Dollar Tree, Inc. operates variety retail stores in the United States and Canada. It operates in two segments, Dollar Tree and Family Dollar. The Dollar Tree segment offers merchandise at the fixed price of $1.00. It provides consumable merchandise, including candy and food, and health and beauty care products, as well as everyday consumables, such as household paper and chemicals, and frozen and refrigerated food; various merchandise comprising toys, durable housewares, gifts, stationery, party goods, greeting cards, softlines, and other items; and seasonal goods, which include Valentine’s Day, Easter, Halloween, and Christmas merchandise. The Family Dollar segment operates general merchandise discount retail stores that offer consumable merchandise, which comprise food, tobacco, health and beauty aids, household chemicals, paper products, hardware and automotive supplies, diapers, batteries, and pet food and supplies; and home products, including house wares, home décor, and giftware, as well as domestics, such as blankets, sheets, and towels.
Take a look at the 1-year chart of Dollar (NASDAQ: DLTR) with the added notations:
DLTR had been working its way lower for most of the past year, while always managing to hold a clear level of support at $72.50 (red). However, a couple of weeks ago, the stock broke that key support, which sent DLTR to a new 52-week low. Now that DLTR is rallying higher, traders could expect $72.50 to act as resistance.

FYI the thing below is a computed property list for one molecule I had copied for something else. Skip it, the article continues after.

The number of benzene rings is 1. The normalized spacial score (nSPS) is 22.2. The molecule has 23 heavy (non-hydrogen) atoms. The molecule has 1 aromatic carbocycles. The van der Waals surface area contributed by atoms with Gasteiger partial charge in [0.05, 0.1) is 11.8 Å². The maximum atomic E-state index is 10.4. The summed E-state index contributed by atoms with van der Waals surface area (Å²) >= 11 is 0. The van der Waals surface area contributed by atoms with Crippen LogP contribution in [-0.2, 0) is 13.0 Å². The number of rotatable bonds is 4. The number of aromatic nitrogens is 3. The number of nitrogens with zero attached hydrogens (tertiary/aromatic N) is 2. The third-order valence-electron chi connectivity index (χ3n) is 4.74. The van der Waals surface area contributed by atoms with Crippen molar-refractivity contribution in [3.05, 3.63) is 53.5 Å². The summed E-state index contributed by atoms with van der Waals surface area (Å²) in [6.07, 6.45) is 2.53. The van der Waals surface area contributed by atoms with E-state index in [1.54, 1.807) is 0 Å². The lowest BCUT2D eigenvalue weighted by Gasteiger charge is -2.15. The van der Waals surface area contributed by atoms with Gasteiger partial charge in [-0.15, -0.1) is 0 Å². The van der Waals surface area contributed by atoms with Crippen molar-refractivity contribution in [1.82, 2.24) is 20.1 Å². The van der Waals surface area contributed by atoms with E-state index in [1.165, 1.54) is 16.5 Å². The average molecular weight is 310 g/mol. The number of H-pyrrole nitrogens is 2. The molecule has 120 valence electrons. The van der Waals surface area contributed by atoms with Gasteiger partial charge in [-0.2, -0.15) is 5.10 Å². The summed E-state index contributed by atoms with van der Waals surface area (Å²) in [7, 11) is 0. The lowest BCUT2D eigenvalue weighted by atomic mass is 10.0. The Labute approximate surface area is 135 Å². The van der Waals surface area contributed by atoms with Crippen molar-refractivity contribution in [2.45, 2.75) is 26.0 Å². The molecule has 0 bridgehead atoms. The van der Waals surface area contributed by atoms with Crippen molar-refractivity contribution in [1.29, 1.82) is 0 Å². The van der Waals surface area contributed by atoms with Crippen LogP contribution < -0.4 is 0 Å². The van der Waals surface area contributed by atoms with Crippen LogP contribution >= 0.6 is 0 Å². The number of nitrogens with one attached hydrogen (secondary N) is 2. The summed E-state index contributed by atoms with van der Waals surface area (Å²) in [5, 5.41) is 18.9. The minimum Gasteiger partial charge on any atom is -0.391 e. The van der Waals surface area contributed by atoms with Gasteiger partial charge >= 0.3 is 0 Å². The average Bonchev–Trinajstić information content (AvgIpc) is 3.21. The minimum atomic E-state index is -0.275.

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The Tale of the Tape: DLTR has broken a key support level of $72.50, which was also a 52-week low breakdown. This should signal even lower prices ahead for the stock. A short trade could be entered on DLTR on a rally back up to $72.50, with a stop set above that level. A break back above $72.50 would negate the forecast for a move lower and a long position could be considered instead.
Before making any trading decision, decide which side of the trade you believe gives you the highest probability of success. Do you prefer the short side of the market, long side, or do you want to be in the market at all? If you haven’t thought about it, review the overall indices themselves. For example, take a look at the S&P 500. Is it trending higher or lower? Has it recently broken through a key resistance or support level? Making these decisions ahead of time will help you decide which side of the trade you believe gives you the best opportunities.
No matter what your strategy or when you decide to enter, always remember to use protective stops and you’ll be around for the next trade. Capital preservation is always key!
Christian Tharp, CMT
Follow me on Twitter: @cmtstockcoach